BT: This question is so simple for you to ask and for me to hear, but the answer seems almost insurmountable in scale. We simply need a comprehensive and practical training system, covering the basics and extending to the most advanced state-of-the-art and leading-edge topics. There, that was easy, and it will be easy for your readers to read. Everyone will already know that this is not so easy to actually find or create.
I personally believe that Churches need to create and somehow put into action, a recruiting, mentoring, and training program, where almost anyone, including adolescents and young adults, can explore the technical arts and production services, and hopefully find a place to start serving their Churches, learning along the way, so that they can become technically mature and experienced. Could we create something that is similar to the way that we have historically had Children’s choirs, who grow up to become Middle School, and High School Choir members, and ultimately become Adult Choir members? I am sure that some readers will find my using Church Choirs as a very old-fashioned-sounding example. They will want a faster, more high-tech means of taking a volunteer, giving them a DVD to watch, and then next Sunday, that volunteer will be capable of operating the audio system or operating a television camera at an accomplished professional level. Well, in the same way that someone cannot watch a DVD and become an accomplished guitar player in a few hours, days, or weeks, I don’t believe that you can make a good sound system operator without knowledge, understanding, and lots of experience. The old joke was “How Do I get to Carnegie Hall”, and the answer is “practice, practice, practice”. That goes for the technical staff, as well as the musicians.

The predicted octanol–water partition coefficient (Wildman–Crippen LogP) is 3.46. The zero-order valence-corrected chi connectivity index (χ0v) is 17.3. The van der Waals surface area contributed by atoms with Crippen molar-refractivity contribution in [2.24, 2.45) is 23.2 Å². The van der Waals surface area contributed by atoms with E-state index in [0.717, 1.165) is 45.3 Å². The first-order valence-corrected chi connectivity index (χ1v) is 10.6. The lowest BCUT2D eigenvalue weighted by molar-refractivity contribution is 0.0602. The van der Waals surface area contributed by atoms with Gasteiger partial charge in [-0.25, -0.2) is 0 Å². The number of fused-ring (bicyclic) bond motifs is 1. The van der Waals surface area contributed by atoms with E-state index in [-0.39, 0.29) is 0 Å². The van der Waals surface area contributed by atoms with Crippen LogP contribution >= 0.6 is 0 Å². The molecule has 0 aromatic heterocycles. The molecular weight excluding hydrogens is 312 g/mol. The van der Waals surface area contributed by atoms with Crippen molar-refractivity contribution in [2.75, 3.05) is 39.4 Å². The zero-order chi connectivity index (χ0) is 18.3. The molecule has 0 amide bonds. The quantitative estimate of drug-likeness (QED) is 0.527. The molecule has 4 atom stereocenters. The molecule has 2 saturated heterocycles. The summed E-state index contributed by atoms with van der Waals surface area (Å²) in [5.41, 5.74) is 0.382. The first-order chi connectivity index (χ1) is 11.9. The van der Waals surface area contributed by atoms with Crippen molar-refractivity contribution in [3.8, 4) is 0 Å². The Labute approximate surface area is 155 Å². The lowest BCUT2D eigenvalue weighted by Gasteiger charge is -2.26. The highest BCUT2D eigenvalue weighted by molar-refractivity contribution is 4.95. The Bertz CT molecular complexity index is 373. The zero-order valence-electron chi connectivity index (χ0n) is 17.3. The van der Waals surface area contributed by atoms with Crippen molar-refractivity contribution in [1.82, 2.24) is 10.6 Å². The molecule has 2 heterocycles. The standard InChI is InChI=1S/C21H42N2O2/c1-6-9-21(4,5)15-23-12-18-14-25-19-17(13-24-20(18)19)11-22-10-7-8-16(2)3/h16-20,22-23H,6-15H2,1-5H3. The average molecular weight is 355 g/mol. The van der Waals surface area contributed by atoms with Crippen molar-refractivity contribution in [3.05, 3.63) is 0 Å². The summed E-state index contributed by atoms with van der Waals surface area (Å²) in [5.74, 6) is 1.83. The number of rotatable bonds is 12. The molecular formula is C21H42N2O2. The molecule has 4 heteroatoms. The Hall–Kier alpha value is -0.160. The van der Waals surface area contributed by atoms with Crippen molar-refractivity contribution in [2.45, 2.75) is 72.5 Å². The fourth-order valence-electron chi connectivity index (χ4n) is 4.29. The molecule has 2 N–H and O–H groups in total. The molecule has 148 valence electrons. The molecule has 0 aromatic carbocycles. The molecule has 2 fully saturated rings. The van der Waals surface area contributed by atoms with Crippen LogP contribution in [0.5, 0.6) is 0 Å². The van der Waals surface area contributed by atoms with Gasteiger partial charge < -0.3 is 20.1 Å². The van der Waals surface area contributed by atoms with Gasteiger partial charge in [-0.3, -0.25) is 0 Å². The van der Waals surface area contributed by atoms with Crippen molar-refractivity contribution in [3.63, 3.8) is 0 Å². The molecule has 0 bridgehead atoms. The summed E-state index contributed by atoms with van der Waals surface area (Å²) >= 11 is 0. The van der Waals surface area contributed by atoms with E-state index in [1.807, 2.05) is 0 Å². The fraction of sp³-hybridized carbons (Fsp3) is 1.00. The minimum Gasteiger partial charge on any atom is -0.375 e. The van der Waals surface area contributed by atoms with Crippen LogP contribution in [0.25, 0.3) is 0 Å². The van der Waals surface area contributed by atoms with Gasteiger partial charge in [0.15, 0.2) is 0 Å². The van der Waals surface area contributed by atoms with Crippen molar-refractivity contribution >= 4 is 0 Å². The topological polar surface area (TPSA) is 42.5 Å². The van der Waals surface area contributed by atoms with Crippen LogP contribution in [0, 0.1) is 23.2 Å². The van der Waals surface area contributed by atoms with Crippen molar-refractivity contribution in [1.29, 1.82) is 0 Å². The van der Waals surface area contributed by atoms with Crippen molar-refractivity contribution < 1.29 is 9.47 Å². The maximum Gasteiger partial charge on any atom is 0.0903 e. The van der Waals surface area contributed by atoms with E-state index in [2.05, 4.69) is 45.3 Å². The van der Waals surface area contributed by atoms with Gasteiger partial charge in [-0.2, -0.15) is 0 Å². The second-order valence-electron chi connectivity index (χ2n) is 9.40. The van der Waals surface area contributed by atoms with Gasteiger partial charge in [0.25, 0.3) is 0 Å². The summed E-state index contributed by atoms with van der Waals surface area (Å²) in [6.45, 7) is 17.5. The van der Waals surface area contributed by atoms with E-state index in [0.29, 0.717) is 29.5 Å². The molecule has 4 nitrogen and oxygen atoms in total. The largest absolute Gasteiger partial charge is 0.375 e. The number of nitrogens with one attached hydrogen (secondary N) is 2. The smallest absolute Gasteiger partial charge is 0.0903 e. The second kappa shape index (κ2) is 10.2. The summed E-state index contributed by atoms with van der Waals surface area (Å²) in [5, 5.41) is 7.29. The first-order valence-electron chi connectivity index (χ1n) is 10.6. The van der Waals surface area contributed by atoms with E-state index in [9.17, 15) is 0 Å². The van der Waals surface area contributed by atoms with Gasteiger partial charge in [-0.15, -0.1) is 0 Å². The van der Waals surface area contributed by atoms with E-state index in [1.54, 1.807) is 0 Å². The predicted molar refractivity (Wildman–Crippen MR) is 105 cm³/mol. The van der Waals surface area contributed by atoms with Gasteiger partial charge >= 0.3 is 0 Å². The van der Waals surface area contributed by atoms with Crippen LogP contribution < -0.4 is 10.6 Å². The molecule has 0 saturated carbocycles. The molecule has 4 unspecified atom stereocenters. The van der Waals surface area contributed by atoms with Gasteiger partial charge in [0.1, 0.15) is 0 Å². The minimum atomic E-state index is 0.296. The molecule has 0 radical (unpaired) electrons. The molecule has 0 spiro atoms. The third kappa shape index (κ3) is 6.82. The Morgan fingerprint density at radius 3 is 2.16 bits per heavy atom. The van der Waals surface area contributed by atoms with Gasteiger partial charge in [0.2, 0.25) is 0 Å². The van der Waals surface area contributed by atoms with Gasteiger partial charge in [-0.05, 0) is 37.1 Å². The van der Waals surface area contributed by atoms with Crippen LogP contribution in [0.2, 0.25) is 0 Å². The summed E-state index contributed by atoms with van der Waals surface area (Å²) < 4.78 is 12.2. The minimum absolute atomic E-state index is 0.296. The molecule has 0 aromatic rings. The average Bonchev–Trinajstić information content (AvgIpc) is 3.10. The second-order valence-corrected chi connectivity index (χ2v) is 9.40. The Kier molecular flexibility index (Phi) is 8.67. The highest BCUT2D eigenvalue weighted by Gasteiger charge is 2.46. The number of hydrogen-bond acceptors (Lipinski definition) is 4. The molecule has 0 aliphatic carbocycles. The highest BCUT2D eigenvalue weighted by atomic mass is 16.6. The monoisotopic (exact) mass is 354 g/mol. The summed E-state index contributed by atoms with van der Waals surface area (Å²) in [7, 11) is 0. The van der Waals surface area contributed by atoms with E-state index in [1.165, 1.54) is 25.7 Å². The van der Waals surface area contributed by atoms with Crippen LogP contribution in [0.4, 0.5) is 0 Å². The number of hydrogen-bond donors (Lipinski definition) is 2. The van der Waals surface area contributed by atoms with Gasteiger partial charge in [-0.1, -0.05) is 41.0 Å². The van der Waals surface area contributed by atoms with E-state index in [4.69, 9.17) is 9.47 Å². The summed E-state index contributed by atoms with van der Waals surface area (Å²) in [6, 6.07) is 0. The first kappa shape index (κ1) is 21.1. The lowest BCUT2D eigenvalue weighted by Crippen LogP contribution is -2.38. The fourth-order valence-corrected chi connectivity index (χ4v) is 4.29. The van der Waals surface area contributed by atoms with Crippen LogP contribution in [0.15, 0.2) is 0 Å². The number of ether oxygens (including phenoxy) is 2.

We must also begin to accept that being a good sound operator is not something that can be learned by just anyone. I personally believe that all individuals have gifts, talents, and abilities, and that only some can become excellent sound operators, in the same way that only some can become proficient performing instrumentalists or vocalists. I will never be a good vocalist. I like to sing in the car with the radio, and especially to sing to myself, when I am testing a big sound system. Sometimes I think that I am not really too bad, but I do absolutely know that if I were placed into the American Idol early auditions, that I would make the televised and hilarious out-takes reel. Singing is just not my gift.